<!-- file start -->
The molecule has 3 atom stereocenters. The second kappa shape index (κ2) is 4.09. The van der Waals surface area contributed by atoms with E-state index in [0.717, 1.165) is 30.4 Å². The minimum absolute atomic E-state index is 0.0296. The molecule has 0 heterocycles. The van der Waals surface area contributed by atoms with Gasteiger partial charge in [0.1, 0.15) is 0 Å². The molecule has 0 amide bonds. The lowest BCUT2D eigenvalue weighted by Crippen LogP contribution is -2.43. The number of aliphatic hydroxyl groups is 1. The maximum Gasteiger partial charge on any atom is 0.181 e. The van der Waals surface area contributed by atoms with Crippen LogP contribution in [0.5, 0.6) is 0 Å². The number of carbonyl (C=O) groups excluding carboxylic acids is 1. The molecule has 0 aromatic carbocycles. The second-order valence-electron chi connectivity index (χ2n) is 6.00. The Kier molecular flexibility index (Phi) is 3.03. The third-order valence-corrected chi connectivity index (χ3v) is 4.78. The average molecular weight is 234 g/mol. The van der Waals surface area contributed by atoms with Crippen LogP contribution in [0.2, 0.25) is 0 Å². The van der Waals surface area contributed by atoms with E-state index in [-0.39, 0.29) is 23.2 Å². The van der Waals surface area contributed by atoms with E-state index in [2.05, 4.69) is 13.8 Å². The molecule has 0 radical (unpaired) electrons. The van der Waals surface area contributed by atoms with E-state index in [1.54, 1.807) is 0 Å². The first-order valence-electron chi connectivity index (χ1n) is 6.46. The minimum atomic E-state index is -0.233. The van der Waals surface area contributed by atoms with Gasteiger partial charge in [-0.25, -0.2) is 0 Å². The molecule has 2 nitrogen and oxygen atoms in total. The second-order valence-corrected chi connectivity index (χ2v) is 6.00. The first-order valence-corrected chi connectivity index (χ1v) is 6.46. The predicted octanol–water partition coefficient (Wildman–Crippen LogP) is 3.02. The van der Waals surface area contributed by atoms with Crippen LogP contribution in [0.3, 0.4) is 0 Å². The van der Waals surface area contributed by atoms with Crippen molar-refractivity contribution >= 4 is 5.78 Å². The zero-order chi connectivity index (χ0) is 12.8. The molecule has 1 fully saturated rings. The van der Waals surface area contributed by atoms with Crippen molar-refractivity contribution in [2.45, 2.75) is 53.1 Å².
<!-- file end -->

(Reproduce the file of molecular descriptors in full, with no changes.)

The molecule has 3 atom stereocenters. The second kappa shape index (κ2) is 4.09. The van der Waals surface area contributed by atoms with E-state index in [0.717, 1.165) is 30.4 Å². The minimum absolute atomic E-state index is 0.0296. The molecule has 0 heterocycles. The van der Waals surface area contributed by atoms with Gasteiger partial charge in [0.1, 0.15) is 0 Å². The molecule has 0 amide bonds. The lowest BCUT2D eigenvalue weighted by Crippen LogP contribution is -2.43. The number of aliphatic hydroxyl groups is 1. The maximum Gasteiger partial charge on any atom is 0.181 e. The van der Waals surface area contributed by atoms with Crippen LogP contribution in [0.5, 0.6) is 0 Å². The number of carbonyl (C=O) groups excluding carboxylic acids is 1. The molecule has 0 aromatic carbocycles. The second-order valence-electron chi connectivity index (χ2n) is 6.00. The Kier molecular flexibility index (Phi) is 3.03. The third-order valence-corrected chi connectivity index (χ3v) is 4.78. The average molecular weight is 234 g/mol. The van der Waals surface area contributed by atoms with Crippen LogP contribution in [0.2, 0.25) is 0 Å². The van der Waals surface area contributed by atoms with E-state index in [-0.39, 0.29) is 23.2 Å². The van der Waals surface area contributed by atoms with E-state index in [2.05, 4.69) is 13.8 Å². The molecule has 0 radical (unpaired) electrons. The van der Waals surface area contributed by atoms with E-state index in [1.54, 1.807) is 0 Å². The first-order valence-electron chi connectivity index (χ1n) is 6.46. The minimum atomic E-state index is -0.233. The van der Waals surface area contributed by atoms with Gasteiger partial charge in [-0.25, -0.2) is 0 Å². The molecule has 2 nitrogen and oxygen atoms in total. The second-order valence-corrected chi connectivity index (χ2v) is 6.00. The first-order valence-corrected chi connectivity index (χ1v) is 6.46. The predicted octanol–water partition coefficient (Wildman–Crippen LogP) is 3.02. The van der Waals surface area contributed by atoms with Crippen LogP contribution in [0.3, 0.4) is 0 Å². The van der Waals surface area contributed by atoms with Crippen molar-refractivity contribution >= 4 is 5.78 Å². The zero-order chi connectivity index (χ0) is 12.8. The molecule has 1 fully saturated rings. The van der Waals surface area contributed by atoms with Crippen molar-refractivity contribution in [2.45, 2.75) is 53.1 Å².